Completely out of character, Gregory Peck's first Western movie role found him portraying an unlikable, unreformed scoundrel in the overblown epic, DUEL IN THE SUN (1947).  But things quickly took a turn for the better a year later when he gave an outstanding performance as a bad man who does reform in YELLOW SKY (1948).  He was even better in THE GUNFIGHTER, which as noted earlier, was Henry King's second sound Western, and was one of Peck's greatest performances.    

The '50's, the best decade ever for Westerns, was a great one for Peck, with THE BRAVADOS being bookended by THE GUNFIGHTER and THE BIG COUNTRY (1959).

Joan Collins appeared in only three Western features -- or maybe only one depending on what one considers to be a Western.  One was a comedy spoof, one was a Northerner set in the Yukon during its gold rush, and the other is THE BRAVADOS.  Collins looks uncomfortable in the film, especially when she is astride a horse, and there seems to be absolutely no chemistry between the two stars.  Peck does often seem ill at ease in romantic scenes, but with the right actress he comes across as believable, even in Westerns.  For proof see his scenes with Jennifer Jones in DUEL IN THE SUN or Anne Baxter in YELLOW SKY

The production does have an international flavor.  It was filmed on location in Mexico (before that became common); Joan Collins was born in London; and though Albert Salmi was born in Brooklyn, his parents were Finnish immigrants; and Stephen Boyd was a native of Northern Ireland.  

In 1956, Boyd signed a seven year contract with Twentieth Century-Fox, but is best known for his role as Messala in BEN HUR (1959), while on loan-out to MGM.  He appeared in only three Westerns, with THE BRAVADOS being the best by far.  The others were SHALAKO (1958) and HANNIE CAULDER (1972).  He was only in his mid-forties when he died in 1977.

Albert Salmi began his acting career on the stage.  One of his early roles was in the Broadway production of The Rainmaker.  In 1955, he was cast as rodeo cowboy Bo Decker in Bus Stop.  As a result of the critical praise he received, he was offered the role for the movie version with Marilyn Monroe.  He turned it down because he preferred the stage over movies.  Another notable performance came in 1953 on the TV anthology series, The U.S. Steel Hour, when he portrayed a major league catcher with a terminal illness in the dramatization of Mark Harris' novel, Bang the Drum Slowly.  A young actor by the name of Robert De Niro played the part in the movie version.

Paul Newman as pitcher Henry "Author" Wiggen and Albert Salmi as catcher Bruce Pearson in the U.S. STEEL HOUR production of BANG THE DRUM SLOWLY (1953)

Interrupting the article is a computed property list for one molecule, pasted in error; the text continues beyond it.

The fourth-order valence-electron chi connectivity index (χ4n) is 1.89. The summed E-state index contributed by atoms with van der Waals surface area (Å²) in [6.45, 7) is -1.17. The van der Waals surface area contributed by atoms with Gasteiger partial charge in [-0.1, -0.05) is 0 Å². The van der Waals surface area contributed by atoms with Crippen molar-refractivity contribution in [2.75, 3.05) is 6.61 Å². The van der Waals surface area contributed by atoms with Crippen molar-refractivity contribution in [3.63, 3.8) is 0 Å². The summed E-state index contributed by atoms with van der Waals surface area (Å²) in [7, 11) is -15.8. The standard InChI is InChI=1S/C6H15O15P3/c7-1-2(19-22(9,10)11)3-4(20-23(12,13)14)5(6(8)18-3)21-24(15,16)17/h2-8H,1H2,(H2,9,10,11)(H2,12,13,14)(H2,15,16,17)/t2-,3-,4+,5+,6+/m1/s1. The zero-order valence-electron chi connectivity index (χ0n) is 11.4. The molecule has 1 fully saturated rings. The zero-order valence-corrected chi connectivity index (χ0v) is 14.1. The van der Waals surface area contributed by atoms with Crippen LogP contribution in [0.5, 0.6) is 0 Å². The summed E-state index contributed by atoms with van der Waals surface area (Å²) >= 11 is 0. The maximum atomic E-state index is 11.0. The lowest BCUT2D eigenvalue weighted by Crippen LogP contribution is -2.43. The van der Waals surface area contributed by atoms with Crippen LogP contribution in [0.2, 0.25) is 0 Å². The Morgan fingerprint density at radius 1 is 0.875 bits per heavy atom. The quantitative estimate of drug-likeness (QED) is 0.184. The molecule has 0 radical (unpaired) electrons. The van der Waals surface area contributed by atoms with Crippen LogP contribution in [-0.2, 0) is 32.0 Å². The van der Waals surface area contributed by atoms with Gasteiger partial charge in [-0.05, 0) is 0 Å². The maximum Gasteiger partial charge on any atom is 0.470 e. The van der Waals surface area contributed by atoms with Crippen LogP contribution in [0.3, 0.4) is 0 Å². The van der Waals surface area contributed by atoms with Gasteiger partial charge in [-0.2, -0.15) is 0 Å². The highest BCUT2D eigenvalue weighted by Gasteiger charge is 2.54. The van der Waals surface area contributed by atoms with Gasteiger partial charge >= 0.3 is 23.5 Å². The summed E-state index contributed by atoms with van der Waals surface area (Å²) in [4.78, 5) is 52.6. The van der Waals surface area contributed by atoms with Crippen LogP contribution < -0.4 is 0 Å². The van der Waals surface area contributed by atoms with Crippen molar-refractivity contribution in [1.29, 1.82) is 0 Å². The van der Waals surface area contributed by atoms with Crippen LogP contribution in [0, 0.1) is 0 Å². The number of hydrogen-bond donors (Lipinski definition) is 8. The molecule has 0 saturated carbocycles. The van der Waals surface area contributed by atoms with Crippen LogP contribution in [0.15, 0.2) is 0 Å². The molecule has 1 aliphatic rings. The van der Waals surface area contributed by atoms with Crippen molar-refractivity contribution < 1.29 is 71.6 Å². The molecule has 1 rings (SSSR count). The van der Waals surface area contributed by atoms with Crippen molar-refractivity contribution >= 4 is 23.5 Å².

THE BRAVADOS was Salmi's second movie role and his first in a Western. Through the years the busy character actor would appear in several more, perhaps the most notable being THE UNFORGIVEN (1960) and HOUR OF THE GUN (1967).  He seemed to enjoy his Western roles and became a ubiquitous and welcome presence in TV Westerns during their heyday.

He was still acting right up until his death in 1990, which occurred under tragic circumstances.  It was ruled that he shot and killed his estranged wife before committing suicide.

Henry Silva, like Salmi, born in Brooklyn and in the same year (1928), gives one of his better performances as the Indian Lujan.  He did not appear in a lot of Westerns, but was rather impressive as one of Richard Boone's henchman, a cold-blooded killer, in the Boetticher-Scott film, THE TALL T (1957).

Clarence Leroy Van Cleef, Jr. was born in New Jersey in 1925.  It is quite ironic that both Van Cleef and Jack Elam were accountants before launching careers as two of the most recognizable and despicable villains to appear on the screen.  In the end, however, Elam became a latter-day comic actor in the tradition of Walter Brennan and against all odds Van Cleef became a star.  

Van Cleef broke into movies as the result of producer-director Stanley Kramer spotting him in a touring company of the play, Mister Roberts.  Kramer wanted to cast the young actor as Deputy Harvey Pell in HIGH NOON (1952).   However, Kramer did have one request.  He asked the young actor to have his hawk-like nose fixed.  To his credit, Van Cleef refused.  He was still cast in the film, but as one of the four gunmen who stalk Marshal Will Kane (Gary Cooper) in the streets of Hadleyville.  Lloyd Bridges was chosen to portray the deputy.

The year after THE BRAVADOS, Van Cleef headed the gang of outlaws who pursued Randolph Scott in the Boetticher-Scott film, RIDE LONESOME, and in 1962 he was one of Liberty Valance's (Lee Marvin) henchmen in THE MAN WHO SHOT LIBERTY VALANCE.  During these years he also appeared on virtually every TV Western series in production, even those aimed at juvenile audiences.

Then in 1965, Sergio Leone cast him in support of a fellow named Eastwood in FOR A FEW DOLLARS MORE and an international star was born.  It wouldn't be correct to call him a hero in the spaghetti Westerns that followed, because there was no such character in any of those films.  But like Eastwood before him, he became an antihero.   

"It's a grim, hard, pursuit drama, brutal at times, with a pointed messge about the futility of revenge.  Tough and tight, it has a big look and a heroic stirring score; the acting is very good.  There are moments when one must wince -- the lame tip of the hat to religious faith; the turgid romantic interludes; a tailored and curiously Tom Mix-ish costume worn by the hero -- but Henry King...always seemed capable of eliciting [Peck's] best performances.  This one is a superior and often quite moving Western." -- Brian Garfield, Western Film: A Complete Guide

"Distilled to essentials, THE BRAVADOS is, simply, a manhunt.  But it is executed intelligently in fine, brooding style against eye-filling, authentic backgrounds, so that its basically familiar ingredients glisten with professional polish." -- A.H. Wieler, New York Times